Mr Fahrenheit’s radiocommunication system consists of a ground station and the satellite’s onboard transceiver and antennas.

Photo: Ground station example (from ESAC CubeSat Ground Station Presentation)

Downlink & Uplink:

Our CubeSat’s radiocommunictaion system is needed to exchange both downlink and uplink data. Downlink is the satellite’s transmitted data received by the GS (Ground Station), with uplink being  the exact opposite. We will be most likely using frequencies: 435 MHz for Downlink and 144 MHz for Uplink.

Photo: Ground station example (from SatNOGS)

Ground station:

Our ground station has to both transmit commands to our CubeSat and receive telemetry and payload data consisting of sensors and Earth photos from camera(s). The ground station is being built entirely by us and it consist of directional Yagi antenna(s), a radio and a rotator. The rotator is needed for the ground station to be able to follow our satellite according to TLEs (Two Line Elements) provided by NORAD organization. TLEs are pieces of data which include information about our CubeSat’s trajectory.

Photos: TLE (Two Line Element) examples
Photo: CubeSat transceiver example (from ISISPACE VHF uplink/UHF downlink Full Duplex Transceiver)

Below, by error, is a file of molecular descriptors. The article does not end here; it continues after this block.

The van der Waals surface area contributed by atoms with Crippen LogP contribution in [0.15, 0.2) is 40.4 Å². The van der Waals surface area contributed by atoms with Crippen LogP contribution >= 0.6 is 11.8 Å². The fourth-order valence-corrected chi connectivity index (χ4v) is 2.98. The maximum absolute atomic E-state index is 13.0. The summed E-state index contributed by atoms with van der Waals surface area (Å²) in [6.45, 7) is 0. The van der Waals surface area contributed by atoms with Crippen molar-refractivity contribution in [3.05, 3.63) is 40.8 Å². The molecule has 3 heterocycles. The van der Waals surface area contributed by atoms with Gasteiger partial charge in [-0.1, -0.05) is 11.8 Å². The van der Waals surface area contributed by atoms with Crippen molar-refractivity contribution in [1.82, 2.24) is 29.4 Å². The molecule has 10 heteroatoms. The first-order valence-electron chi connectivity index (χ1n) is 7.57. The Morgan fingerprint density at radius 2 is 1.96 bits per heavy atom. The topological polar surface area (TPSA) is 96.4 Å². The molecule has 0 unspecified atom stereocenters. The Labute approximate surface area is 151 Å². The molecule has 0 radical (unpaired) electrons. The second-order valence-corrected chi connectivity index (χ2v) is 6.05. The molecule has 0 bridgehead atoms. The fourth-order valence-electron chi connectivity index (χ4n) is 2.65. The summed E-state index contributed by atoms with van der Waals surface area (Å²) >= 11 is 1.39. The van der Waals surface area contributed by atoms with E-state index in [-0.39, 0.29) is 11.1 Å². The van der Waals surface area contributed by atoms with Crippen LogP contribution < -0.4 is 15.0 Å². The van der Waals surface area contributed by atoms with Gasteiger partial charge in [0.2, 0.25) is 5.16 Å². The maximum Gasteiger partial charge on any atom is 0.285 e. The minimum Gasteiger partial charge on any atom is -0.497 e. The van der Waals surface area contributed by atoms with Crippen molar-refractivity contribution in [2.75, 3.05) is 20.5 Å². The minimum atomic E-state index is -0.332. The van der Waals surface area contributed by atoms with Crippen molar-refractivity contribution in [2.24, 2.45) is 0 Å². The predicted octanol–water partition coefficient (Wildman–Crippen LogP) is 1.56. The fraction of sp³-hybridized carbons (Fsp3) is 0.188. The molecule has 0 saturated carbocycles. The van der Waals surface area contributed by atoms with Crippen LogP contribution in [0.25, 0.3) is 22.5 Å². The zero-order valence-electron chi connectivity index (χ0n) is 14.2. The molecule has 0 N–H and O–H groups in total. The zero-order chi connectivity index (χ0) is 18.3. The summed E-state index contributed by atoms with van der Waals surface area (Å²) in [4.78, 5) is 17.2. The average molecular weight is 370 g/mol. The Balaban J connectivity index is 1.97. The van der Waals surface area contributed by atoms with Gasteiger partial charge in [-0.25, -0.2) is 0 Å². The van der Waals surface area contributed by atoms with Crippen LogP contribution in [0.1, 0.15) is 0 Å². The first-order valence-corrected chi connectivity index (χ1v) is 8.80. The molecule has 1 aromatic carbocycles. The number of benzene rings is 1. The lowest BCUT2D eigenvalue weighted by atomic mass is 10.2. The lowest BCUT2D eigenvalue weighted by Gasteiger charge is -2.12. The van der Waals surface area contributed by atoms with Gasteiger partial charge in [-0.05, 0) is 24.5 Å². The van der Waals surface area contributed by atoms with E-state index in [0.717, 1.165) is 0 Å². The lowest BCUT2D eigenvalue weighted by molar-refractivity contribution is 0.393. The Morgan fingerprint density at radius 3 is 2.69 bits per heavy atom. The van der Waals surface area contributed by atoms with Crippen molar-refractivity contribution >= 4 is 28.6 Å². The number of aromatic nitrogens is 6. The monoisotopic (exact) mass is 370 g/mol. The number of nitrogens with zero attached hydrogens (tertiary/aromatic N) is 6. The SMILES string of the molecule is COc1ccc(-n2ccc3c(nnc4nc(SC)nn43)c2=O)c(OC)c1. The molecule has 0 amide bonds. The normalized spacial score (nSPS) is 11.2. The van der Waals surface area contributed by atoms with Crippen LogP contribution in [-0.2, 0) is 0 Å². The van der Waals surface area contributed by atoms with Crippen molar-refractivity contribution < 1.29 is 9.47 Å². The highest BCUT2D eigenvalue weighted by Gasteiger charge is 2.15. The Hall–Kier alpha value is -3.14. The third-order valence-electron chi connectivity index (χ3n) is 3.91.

Onboard transceiver:

Our onboard transceiver will transmit data to the ground station with the AX.25 link layer protocol. However, not all data can be transmitted al the time. For example, photos are too big to be transmitted frequently and they drain too much power. Therefore, we our transceiver has to be able to receive uplink data. A command sent from the ground station can tell our CubeSat to start transmittin the photo in a particular moment. In addition, uplink can be also very helpful in emergency situations.

Photo: CubeSat antenna module example (from ISISPACE CubeSat Antenna System for 1U/3U)

Onboard antennas:

As one of the deployables, antennas shall wait to deploy a minimum of 30 minutes after CubeSat’s kill switches are activated, and then another 45 minutes before transmitting any signal.

Usually CubeSats have deployable antennas optimalized for two frequencies: 435 MHz and 144 MHz. Even though these antennas are omnidirectional, they still need the CubeSat to be stabilized, because it is tumbling after being deployed. A spinning Cubesat wouldn’t provide us with a good, continuous transmission.